The root problem of all three of these phrases is that they make the person speaking them feel relief without hey helping the person grieving.  They ease tension for the one watching grief.  Although innocently meant, they are selfish.

When you encounter someone being beat to hell by waves of grief, here is my advice…

1) Join the mourner in his/her grieving.  In some forms of Judaism this is called “Sitting Shivah.”  Traditionally for seven days after a death friends of the grieving wear black, don’t shave, don’t bath, don’t wear jewelry, etc…  When you encounter a friend who is grieving, do your best to empathize and join them in their sorrow.

2)  Bring food.  When you visit a grieving friend, bring a meal…preferably something comforting the griever will enjoy.  Food has amazing healing powers. It helps.  But don’t assume you will be sharing the meal with your friend.  If you are invited to stay, fine.  But don’t assume.  Bring the food prepared to leave it.  And don’t ask about it later.  They may never eat it…and that’s okay.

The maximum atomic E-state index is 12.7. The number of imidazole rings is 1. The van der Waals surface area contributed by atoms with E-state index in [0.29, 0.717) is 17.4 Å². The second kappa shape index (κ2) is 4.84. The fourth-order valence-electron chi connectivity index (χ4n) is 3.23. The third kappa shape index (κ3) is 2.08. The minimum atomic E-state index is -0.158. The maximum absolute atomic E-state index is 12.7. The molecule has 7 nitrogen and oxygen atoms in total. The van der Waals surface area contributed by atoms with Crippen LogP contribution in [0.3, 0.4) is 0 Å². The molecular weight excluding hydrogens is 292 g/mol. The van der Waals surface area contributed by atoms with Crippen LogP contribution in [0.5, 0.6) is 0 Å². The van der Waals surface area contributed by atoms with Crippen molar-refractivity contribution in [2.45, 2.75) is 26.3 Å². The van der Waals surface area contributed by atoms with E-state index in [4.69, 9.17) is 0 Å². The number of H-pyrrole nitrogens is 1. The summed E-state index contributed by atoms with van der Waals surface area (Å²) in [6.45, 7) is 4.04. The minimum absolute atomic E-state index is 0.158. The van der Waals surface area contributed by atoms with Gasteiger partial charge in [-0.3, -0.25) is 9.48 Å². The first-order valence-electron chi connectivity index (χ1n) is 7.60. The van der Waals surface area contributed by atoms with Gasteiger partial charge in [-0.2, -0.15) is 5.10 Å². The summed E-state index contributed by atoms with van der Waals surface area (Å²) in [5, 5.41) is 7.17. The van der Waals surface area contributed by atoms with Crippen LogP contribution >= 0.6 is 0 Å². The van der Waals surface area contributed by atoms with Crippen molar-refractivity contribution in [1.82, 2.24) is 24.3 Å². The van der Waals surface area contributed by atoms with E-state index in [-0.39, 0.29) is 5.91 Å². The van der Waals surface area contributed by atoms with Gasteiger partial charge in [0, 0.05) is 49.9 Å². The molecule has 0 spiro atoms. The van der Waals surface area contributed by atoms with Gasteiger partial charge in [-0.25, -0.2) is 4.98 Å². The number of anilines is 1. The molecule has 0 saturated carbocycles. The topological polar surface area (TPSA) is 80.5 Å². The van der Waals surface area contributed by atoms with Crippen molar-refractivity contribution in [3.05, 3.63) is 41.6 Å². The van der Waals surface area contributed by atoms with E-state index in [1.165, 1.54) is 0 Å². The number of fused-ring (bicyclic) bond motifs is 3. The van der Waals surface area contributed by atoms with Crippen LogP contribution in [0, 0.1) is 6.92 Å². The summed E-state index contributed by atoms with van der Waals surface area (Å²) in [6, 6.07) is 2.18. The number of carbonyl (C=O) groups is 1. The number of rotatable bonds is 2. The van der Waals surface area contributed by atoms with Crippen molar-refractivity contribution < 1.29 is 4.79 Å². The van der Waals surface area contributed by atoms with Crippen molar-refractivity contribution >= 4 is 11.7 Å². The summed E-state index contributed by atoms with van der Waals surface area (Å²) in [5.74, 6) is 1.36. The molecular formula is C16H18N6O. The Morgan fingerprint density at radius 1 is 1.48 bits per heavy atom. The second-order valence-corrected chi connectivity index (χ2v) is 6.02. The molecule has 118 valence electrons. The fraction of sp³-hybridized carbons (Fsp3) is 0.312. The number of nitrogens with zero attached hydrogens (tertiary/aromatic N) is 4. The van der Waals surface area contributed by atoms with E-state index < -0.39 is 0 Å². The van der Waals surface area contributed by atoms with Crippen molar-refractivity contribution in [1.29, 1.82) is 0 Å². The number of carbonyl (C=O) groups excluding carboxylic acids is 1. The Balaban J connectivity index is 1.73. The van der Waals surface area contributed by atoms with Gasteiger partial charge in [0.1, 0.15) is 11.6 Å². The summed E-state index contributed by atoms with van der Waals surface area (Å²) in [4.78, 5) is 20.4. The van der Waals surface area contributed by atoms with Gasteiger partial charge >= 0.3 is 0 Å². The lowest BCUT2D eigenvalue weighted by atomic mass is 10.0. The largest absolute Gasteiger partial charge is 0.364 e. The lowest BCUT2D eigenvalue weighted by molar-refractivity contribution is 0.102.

3) Acknowledged that death sucks ass and then shut up.   Here are three things that are appropriate to say to people that are grieving:  This sucks. It’s is shitty.  I’m sorry.  Once  you’ve said one or all of those things, shut up and be present.  Don’t go away.  Be there.  Be loving.  Be compassionate.  Look for opportunities to serve.  But shut up.  Even if this means sitting in silence while the mourner cries.  It doesn’t matter how uncomfortable the silence makes you, because it’s not about you.

After a week the waves of grief are slowing down in my house.  A new normal is starting to be established.  It’s slow, but it’s happening.

The only medication for grief is time and love.

Sincerely with sadness,

The Bishop of the CTB